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Sunday, March 16, 2014

Pine cones at a Wedding?

Photo Credit: Sand Hills Wedding Expo
You might wonder what a wedding has to do with the Fibonacci Sequence. Well, nothing really. Wait - that's not totally true. A part of me wonders if I should have waited two days for my own wedding so that it would have been on 8/13, but no, my wedding was wonderful (right honey?) and the date was the perfect one for us. So what's with the wedding photo?

Let me take you back. Last December, in the depths of what turned out to be a record-breaking Midwest winter, one which saw record amounts of snow and ice, saw Lake Michigan (Lake Michigan!!!) freeze over, I flew out to Illinois to take part in my niece's wedding. It was cold - really cold. In fact, in the photo below, taken in March, 2014, Jimmy Fallon, new host of The Tonight Show, emerges from Lake Michigan after completing the Polar Plunge. Look closely in the background and you can see the walls of ice that a BULLDOZER had to break up so there was a small channel for all of the people to run into the lake. By the way, who is that RIPPED guy on the left side of the picture? Yikes!
Jimmy Fallon emerges from Lake Michigan, fully clothed in a
suit, after completing the Polar Plunge to raise money for
Special Olympics (and prove to Mayor Rahm Emanuel that
he really is a tough guy).
Photo credit:
Anyway, I was at the wedding, MC-ing the reception somewhat unexpectedly (thanks to my brother for bailing), and to my surprise, there were pine cones on the tables. Pine a Illinois (are there even pine trees in Illinois?) December. In fact, here is a picture (Photo #1) of the exact pine cone that caught my eye. I brought it home to Washington state with me.

Photo #1
The actual pine cone from the wedding reception. Sent from
Oregon, found in Illinois, and brought home to
Washington for safekeeping.
Photo credit: Tom Robinson 
Now, there is a story, and eventually I will even connect this back to Fibonacci. But please indulge me. My niece, Anna, met her husband, Jeremy, while both were visiting my brother (her uncle) in Cannon Beach, Oregon, many years ago when they were just kids, barely teenagers. Their story is complicated and hard to follow, but suffice to say that the pine cones were a gift from the Oregon part of the family as wedding decorations to commemorate their first meeting many years ago. Ok, great, so where does Fibonacci come in?

As I ate my dinner and prepared myself to run the show (reception - again, last minute fill in for my brother), I looked closely at the pine cone and started counting. Actually, I first noticed that like the pineapple, this pine cone had spirals - that its pieces (anyone know what they are called? the little things that stick out of a pine cone?) were not arranged in a straight line, but in a spiral pattern. In fact, there were multiple spirals on it, just like on a pineapple.

And so I counted. First I started from the bottom (see Photo #2) and counted counter-clockwise spirals. There were....13.

Then I counted clockwise spirals. Yep - 8. Weird, isn't it? I mean...why? Why does it always seem to be THOSE numbers? I don't know. We may never know.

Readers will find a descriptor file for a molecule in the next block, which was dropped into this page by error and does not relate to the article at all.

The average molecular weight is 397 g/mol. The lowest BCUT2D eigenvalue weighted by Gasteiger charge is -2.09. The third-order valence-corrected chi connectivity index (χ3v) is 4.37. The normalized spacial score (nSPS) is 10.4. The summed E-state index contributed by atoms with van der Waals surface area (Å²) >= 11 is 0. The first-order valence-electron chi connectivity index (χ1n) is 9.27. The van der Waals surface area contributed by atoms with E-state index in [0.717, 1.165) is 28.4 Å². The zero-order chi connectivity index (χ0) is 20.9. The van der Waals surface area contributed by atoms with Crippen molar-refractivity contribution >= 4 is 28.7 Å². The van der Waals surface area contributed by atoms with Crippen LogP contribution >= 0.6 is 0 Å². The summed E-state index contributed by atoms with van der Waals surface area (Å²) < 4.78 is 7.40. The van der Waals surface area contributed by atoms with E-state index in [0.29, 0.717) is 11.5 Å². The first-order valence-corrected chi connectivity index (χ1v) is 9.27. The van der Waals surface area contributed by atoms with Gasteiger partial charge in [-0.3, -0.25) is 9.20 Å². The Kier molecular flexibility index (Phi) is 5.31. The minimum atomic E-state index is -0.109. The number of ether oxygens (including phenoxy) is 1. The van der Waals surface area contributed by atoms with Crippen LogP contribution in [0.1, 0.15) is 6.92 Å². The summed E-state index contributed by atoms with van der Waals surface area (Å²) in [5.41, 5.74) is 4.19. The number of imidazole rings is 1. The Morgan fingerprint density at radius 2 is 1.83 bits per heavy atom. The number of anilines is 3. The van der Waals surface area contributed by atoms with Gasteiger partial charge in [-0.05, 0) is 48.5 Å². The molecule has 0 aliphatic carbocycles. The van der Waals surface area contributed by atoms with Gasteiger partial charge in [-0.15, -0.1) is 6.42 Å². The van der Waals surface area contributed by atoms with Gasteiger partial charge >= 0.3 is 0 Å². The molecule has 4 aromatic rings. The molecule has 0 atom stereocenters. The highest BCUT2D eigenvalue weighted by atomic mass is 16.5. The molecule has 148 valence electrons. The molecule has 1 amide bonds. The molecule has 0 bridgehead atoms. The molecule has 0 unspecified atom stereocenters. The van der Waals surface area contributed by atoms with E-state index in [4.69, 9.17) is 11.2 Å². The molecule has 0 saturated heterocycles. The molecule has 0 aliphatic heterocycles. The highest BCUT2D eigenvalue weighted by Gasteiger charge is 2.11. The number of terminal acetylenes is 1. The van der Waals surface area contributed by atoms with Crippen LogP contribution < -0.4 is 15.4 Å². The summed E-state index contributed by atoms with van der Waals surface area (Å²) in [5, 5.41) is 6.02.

Photo #2
I know it's a little hard to count the spirals, but feel free to give it a shot.
13 rotating counter-clockwise, 8 rotating clockwise.
Photo credit: Tom Robinson

Monday, March 3, 2014


You don't have to travel to Hawaii to enjoy the sweet, decadent taste of a fresh, well.... ripe, pineapple. And what's even better is that you can experience a little bit of Fibonacci, while you enjoy a 'taste of the islands.'

Count the spirals coming out of the base of this pineapple (kind of tricky). There are exactly eight!
Photo credit: Tom Robinson

While I am not overly enamored with my picture taking skills, I did want to show you what I'm talking about. And these patterns you see here are found on just about any pineapple, whether you cut it off the stalk in Oahu or pick it up at the local grocery store. Look at the very bottom of the pineapple. This was where it was connected to the plant and was removed when harvested. In the image above, you can just make out the spiraling scales, drawn in black marker, but frustratingly hard to make out. If you count your way around the base of the pineapple, you will count exactly eight spirals. Eight is a Fibonacci number!

Truth be told, some pineapples' scales are harder to count than others, and they don't always make a nice, clean pattern. But check it out the next time you are at the store (or in Hawaii!). I bet you find the same number of spirals that I did.

Notice how these highlighted (in black marker) scales make a spiral path up the fruit in the opposite direction from the last group? Counting each of the scales from bottom to top, I found.... yep - 13 scales.
Photo credit: Tom Robinson
Now, back up from the pineapple a little bit and look at the scales spiraling the OTHER direction. You can see them in the image above circled in black marker. Counting from the bottom to the top, curving around the fruit in a spiral, I counted exactly thirteen scales - another Fibonacci number! You have to do this carefully. It turns out that not all pineapples have scales that grow in exactly a clean spiral. But keep looking - I am certain you will find what you are looking for.

I have included some better drawings and images below so you can see these patterns a little more clearly. Mahalo!
Notice the 'phyllotaxy' in this image. Yum! Actually,
you can see some of the
spirals a little more clearly here.
Photo credit:

Next time you find yourself with a pineapple at hand, use this handy guide to start counting the scales in the spirals. There are at least two distinct patterns indicated here.
Photo credit: